I had been taken to pieces of land being developed into a settlement of small houses for the Nigerian people displaced by the violence of Boko Haram, and a camp of newly constructed buildings where families will start moving into in three weeks. Both sites were nestled in among trees and brush, on the edge of Abuja. I had heard about displaced families crowding into homes of relatives or fellow church members. Today, however, we were visiting five IDP camps around the city of Yola, considered a safe area, three hours south by car from the villages and towns from which these people had fled.
At one site, in a fenced in area of buildings right in the city, owned by a private resident, 200 mostly women and children, milled around a large yard. In another, managed by a government agency, which felt more discouraging to me, about 4,000 people were packed into large halls in barracks at a former military site, some for women and some for men. Many of the people sat and lay around listless in the shade or inside buildings, in the 115 degree (F) heat, while flies buzzed around. Residents on cooking duty, stirred large pots of mush and stew for their communal meal. At a third camp, workers were in the midst of a boisterous game with the children.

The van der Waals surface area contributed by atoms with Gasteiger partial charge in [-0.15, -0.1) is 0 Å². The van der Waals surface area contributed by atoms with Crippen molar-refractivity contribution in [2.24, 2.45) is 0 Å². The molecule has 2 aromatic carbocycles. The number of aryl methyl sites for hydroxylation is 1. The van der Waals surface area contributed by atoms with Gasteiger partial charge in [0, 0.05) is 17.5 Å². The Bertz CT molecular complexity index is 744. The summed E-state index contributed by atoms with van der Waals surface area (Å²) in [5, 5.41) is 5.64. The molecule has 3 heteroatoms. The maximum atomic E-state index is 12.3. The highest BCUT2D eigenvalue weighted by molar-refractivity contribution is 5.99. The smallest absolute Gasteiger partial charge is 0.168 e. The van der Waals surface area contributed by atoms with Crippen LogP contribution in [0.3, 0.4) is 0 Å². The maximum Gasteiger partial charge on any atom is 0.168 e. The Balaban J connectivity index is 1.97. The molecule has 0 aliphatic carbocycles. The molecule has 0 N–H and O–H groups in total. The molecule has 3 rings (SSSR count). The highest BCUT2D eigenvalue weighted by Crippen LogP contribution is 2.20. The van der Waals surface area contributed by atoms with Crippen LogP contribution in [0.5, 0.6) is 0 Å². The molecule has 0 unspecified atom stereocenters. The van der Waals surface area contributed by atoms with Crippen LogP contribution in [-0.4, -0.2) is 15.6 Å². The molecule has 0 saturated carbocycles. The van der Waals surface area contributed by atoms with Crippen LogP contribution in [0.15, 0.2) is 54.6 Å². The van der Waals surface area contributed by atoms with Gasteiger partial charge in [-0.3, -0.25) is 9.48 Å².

This was in contrast to a small camp in a rural area outside the city where families had constructed their own small, traditional dwellings out of reeds and grasses. Men sat around under shady trees. Children played around or gathered around a water pump helping pump water for other residents. Here, life was very basic and hard, but allowed more privacy and normalcy of daily life.
Our last stop was at an EYN (Nigerian Brethren) Church on the edge of Yola, organized and developed by EYN, but for people from various church backgrounds. Over a thousand people live on the grounds in tents. Leaders described their organized children’s activities, nutrition and economic training programs for women, and medicine dispensary, assisted by the International Rescue Committee (IRC). As in other camps, they received some of their food and supplies from Nigerian and international agencies. Playful children crowded around us eager for any attention we might give them.
There were stark contrasts to conditions and settings, yet all were forms of the wider community responding to the needs of tens of thousands of people who had suddenly fled their homes in fear during the past year. People have been torn away from their homes, school, and work, but are being cared for, until they are able to face the challenges of returning and rebuilding their lives and communities.